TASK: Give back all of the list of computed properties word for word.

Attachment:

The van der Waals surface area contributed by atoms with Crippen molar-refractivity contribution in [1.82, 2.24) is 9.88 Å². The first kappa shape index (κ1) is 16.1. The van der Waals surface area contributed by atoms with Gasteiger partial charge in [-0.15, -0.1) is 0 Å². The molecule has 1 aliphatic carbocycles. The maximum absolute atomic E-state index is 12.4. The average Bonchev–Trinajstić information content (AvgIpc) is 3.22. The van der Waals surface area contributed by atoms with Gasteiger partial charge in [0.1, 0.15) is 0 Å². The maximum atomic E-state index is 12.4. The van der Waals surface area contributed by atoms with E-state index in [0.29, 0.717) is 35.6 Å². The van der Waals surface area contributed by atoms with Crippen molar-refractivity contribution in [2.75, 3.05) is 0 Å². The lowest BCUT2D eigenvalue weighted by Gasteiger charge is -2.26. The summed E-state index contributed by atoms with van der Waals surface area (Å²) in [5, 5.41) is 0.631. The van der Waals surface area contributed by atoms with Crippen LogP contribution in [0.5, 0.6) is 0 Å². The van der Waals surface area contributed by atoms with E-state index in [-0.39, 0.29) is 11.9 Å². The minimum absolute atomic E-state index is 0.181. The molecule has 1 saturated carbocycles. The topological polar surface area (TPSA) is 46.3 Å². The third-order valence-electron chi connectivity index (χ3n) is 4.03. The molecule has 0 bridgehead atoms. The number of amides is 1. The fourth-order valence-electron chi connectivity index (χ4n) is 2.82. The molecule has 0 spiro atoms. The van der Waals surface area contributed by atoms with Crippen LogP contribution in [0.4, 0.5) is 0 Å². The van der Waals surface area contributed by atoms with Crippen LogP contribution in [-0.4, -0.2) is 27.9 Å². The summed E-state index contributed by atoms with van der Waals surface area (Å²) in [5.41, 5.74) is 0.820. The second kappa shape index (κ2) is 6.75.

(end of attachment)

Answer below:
The van der Waals surface area contributed by atoms with Crippen molar-refractivity contribution in [1.82, 2.24) is 9.88 Å². The first kappa shape index (κ1) is 16.1. The van der Waals surface area contributed by atoms with Gasteiger partial charge in [-0.15, -0.1) is 0 Å². The molecule has 1 aliphatic carbocycles. The maximum absolute atomic E-state index is 12.4. The average Bonchev–Trinajstić information content (AvgIpc) is 3.22. The van der Waals surface area contributed by atoms with Gasteiger partial charge in [0.1, 0.15) is 0 Å². The maximum atomic E-state index is 12.4. The van der Waals surface area contributed by atoms with E-state index in [0.29, 0.717) is 35.6 Å². The van der Waals surface area contributed by atoms with Crippen molar-refractivity contribution in [2.75, 3.05) is 0 Å². The lowest BCUT2D eigenvalue weighted by Gasteiger charge is -2.26. The summed E-state index contributed by atoms with van der Waals surface area (Å²) in [5, 5.41) is 0.631. The van der Waals surface area contributed by atoms with Crippen LogP contribution in [0.5, 0.6) is 0 Å². The van der Waals surface area contributed by atoms with E-state index in [-0.39, 0.29) is 11.9 Å². The minimum absolute atomic E-state index is 0.181. The molecule has 1 saturated carbocycles. The topological polar surface area (TPSA) is 46.3 Å². The third-order valence-electron chi connectivity index (χ3n) is 4.03. The molecule has 0 bridgehead atoms. The number of amides is 1. The fourth-order valence-electron chi connectivity index (χ4n) is 2.82. The molecule has 0 spiro atoms. The van der Waals surface area contributed by atoms with Crippen LogP contribution in [0.4, 0.5) is 0 Å². The van der Waals surface area contributed by atoms with Crippen LogP contribution in [-0.4, -0.2) is 27.9 Å². The summed E-state index contributed by atoms with van der Waals surface area (Å²) in [5.41, 5.74) is 0.820. The second kappa shape index (κ2) is 6.75.